A transition assistance program that actually provided me with valuable information about starting college before getting out of the military. More housing allowance and book funds would have been a great help with making college easier.

    What advice would you give to your past self, right before you started college?

    Believe in yourself and you will succeed because you are determined to do your best!

    Carol Gee - Freelance Writer

    Carol Gee, MA, is an author and freelance writer who spent over 21 years in the Air Force. She did a short stint as a mental health counselor and also worked in higher education at the university level for close to 28 years before retiring to write full-time. Carol is the author of four books, and her brand is a series that women have fondly coined "girlfriend" books because of their fun, female-centric essays. Her writing has appeared in such scholastic magazines as Goizueta Magazine (the alumni magazine at Atlanta's Emory Business School), Knowledge@Emory, The Emory Report, and a number of other print and online magazines.

    Can you tell us about your military background and your path toward attending college?

    I always hoped to go to college but didn't know how I would fund it forty years ago. I took all the college prep classes and made good grades all through high school. However, I was living in a small factory town, working a dead-end job, and my life seemed desolate. An advertisement for the Air Force changed everything. When the recruiter told me that I would be eligible for college benefits, my decision to join was made.

    What financial aid did you receive for college as a result of your time in the military? What requirements did you have to meet to receive it?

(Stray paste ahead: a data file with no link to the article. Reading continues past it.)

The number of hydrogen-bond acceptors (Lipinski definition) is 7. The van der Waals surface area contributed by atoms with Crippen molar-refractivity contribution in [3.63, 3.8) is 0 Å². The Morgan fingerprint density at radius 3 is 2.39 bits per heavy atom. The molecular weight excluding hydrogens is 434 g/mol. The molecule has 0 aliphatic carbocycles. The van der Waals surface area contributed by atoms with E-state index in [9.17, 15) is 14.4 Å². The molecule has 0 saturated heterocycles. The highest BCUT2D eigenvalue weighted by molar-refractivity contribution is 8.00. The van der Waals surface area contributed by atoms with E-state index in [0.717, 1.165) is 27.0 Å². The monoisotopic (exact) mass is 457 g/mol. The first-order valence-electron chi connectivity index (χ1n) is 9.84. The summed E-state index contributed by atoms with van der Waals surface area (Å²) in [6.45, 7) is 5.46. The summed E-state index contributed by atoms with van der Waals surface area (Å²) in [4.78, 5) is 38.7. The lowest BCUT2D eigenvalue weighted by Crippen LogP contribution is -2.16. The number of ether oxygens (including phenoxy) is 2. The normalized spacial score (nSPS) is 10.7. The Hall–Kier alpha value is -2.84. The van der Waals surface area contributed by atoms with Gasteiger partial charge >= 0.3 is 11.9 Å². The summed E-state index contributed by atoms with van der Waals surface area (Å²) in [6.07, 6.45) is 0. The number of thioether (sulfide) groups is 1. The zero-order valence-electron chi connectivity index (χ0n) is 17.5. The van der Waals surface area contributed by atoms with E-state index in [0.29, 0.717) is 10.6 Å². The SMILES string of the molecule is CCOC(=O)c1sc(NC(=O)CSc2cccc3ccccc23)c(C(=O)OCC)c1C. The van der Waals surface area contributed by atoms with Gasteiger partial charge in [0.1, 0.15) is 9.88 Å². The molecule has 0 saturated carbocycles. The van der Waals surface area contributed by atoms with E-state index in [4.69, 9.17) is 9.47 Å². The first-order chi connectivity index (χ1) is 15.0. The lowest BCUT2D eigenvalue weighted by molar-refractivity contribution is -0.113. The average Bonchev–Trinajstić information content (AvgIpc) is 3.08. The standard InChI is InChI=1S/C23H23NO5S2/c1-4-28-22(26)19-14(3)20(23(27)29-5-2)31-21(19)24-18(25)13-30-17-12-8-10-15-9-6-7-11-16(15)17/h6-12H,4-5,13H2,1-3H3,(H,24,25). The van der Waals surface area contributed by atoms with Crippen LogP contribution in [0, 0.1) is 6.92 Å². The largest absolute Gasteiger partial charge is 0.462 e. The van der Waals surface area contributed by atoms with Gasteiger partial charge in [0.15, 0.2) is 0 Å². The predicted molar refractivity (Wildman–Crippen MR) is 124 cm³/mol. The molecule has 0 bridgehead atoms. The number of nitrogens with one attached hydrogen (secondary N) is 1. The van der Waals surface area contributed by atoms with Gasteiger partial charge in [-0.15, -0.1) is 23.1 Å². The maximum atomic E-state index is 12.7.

I used the military GI Bill. This was earned by simply serving in the Air Force, and earning an honorable discharge.

    How did the financial aid you received affect your education? How would things have been different if you hadn't received any financial support?

    Had I not served, I would not have been able to afford college or it would have probably taken me a long time to finish it, using financial aid and working my way through. My mother suggested that I select a women's college in the small town where we lived, and live at home. However, I would have to find a way to pay for it. Once she thought I was serious by working my way the first two years, she would try to help fund the second half. My argument was if I had to pay my way, I should be able to choose the college of my choice.

    What personal academic goals did you hold for yourself? Did the support you received from your time spent in service help you accomplish any of these goals?

    Since I didn't start college until I was 27 years old and had served for nearly 8 years, I felt that I was way behind my peers. As a result, I felt motivated to get my bachelor's degree as soon as I could. Yes, the Air Force taught me many skills, instilled self-confidence, and taught me to always finish what I started. Because you typically don't know how long you will be assigned stateside, my immediate goal was to try to earn an associate degree. That way, I wouldn't have a problem with transferring credits. So that's what I did. However, I was stationed at my college town for four years and by going year-round, using military courses as electives, I earned my bachelor's in three years. That left one year and a couple months to complete my master's.

    How did the financial benefits you received because of your time in active duty shape the outcome of your education?

    It enabled me to complete two degrees without taking on a financial hardship or worrying about accomplishing my goals.

    What were some important resources you used when pursuing financial aid?

    Since I received GI benefits, I did not need any other forms of financial aid.

    When in college, who did you go to when you had questions about your benefits? What sort of questions did you have for them?

    Both my undergraduate and master's degree colleges had a veteran's counselor. So I spoke with them regularly throughout both my programs to ensure that I stayed on track with my coursework and answered any questions I had.